Political Cartoonist Arrested:
More Government Crackdowns to Limit Freedom of Expression
SUARAM condemns the arrest of cartoonist Zulkiflee Anwar Ulhaque (better known as Zunar), which points to the continuing trend of intimidation to curb freedom of expression in the country.
10 police officers from the Brickfields police station, led by ASP Arikrishnan Apparau, raided his office premises at 4pm on 24th September and seized 66 copies of his latest book, Cartoon-o-phobia, which was due to be launched that night.
Zunar’s arrest under the Sedition Act and the banning of his previous 3 books - 1 Funny Malaysia, Perak Darul Kartun and Isu Dalam Kartun, appears to be the latest of the numerous examples of the government’s attempts to intimidate and selectively target certain public personalities to shrink the public space for free expression and discussion, and to silence voices of dissent.
Zunar’s critical stance towards the BN government in his books has made him a target for harassment and persecution by the government. As such, SUARAM denounces this arrest as yet another form of abuse of power by the police, which appears to be acting at the behest of the government in its ongoing attacks and intimidation on freedom of expression – a fundamental right which is guaranteed under the Universal Declaration of Human Rights and the Federal Constitution of Malaysia.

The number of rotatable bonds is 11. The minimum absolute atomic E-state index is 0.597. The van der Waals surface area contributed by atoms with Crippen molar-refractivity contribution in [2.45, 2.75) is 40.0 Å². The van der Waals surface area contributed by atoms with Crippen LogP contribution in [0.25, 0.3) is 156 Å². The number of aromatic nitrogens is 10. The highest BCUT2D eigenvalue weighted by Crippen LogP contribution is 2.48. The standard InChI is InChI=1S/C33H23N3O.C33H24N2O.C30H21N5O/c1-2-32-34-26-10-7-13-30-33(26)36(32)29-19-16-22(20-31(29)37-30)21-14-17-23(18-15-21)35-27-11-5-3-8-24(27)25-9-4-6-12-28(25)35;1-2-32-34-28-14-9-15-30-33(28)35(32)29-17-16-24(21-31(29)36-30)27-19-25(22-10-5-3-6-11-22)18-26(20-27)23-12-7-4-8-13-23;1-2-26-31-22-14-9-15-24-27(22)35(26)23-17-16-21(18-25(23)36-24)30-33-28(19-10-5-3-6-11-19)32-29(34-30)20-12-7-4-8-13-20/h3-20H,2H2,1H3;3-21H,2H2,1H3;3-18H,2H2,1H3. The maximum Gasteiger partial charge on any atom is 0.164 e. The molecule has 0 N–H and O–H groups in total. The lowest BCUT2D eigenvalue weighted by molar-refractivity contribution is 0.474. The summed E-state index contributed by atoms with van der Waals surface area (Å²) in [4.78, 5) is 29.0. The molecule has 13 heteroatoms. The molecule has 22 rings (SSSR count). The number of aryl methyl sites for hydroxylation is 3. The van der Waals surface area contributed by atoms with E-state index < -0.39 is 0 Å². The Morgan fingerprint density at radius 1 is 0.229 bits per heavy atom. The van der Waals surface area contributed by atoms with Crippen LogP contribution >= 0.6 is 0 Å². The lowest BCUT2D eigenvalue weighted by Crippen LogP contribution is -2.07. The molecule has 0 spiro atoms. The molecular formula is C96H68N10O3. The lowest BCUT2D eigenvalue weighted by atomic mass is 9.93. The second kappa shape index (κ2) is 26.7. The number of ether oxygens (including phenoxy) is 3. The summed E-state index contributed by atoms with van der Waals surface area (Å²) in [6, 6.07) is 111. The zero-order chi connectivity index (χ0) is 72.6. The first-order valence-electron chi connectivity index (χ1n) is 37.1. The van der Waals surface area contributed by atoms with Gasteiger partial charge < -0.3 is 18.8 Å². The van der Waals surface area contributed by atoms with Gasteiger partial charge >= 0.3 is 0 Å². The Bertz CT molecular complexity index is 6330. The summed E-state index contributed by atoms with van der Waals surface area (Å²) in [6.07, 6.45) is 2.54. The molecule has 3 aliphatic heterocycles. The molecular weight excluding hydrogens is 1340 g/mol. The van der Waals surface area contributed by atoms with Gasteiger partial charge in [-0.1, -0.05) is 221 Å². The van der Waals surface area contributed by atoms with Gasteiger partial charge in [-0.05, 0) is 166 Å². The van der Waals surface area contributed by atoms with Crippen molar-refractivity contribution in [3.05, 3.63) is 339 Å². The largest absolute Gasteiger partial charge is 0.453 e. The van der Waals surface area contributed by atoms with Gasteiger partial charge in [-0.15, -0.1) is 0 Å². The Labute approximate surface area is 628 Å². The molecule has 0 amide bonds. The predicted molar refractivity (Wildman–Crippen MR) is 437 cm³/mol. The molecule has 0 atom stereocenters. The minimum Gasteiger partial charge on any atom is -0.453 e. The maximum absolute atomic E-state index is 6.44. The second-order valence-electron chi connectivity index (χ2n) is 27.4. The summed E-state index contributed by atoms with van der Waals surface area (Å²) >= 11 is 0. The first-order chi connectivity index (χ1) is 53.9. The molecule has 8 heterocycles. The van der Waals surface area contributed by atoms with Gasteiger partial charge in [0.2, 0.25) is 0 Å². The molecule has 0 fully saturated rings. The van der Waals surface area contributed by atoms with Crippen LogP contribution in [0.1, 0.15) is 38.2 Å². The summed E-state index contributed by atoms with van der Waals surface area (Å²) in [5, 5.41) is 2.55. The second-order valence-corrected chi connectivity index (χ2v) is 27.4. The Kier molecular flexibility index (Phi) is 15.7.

During the arrest, Zunar was moved to multiple police stations, starting from Brickfields, and finally ending up in Sepang. This ‘roadshow’ was unnecessary since he could’ve had his statement taken at Brickfields and released on police bail. His lawyer was also not given adequate notice for his remand hearing and the remand order was given without his lawyer being present. This is a clear abuse of power; a denial of Zunar’s right to justice; and a contravention of the legal process, where the judiciary is supposed to protect the rights of detainees.
SUARAM therefore strongly urges the government to immediately stop its harassment and persecution of those who exercise their constitutional right to hold and express views and opinions, including those critical of the government and its policies.
The clear violations of fundamental human rights in the government’s ongoing attacks on freedom of expression brings to question Malaysia’s commitment to the very basic and minimal human rights standards which are universally accepted and observed, let alone its obligations as a current elected member of the UN Human Rights Council.
Hasbeemasputra Abu BakarCoordinator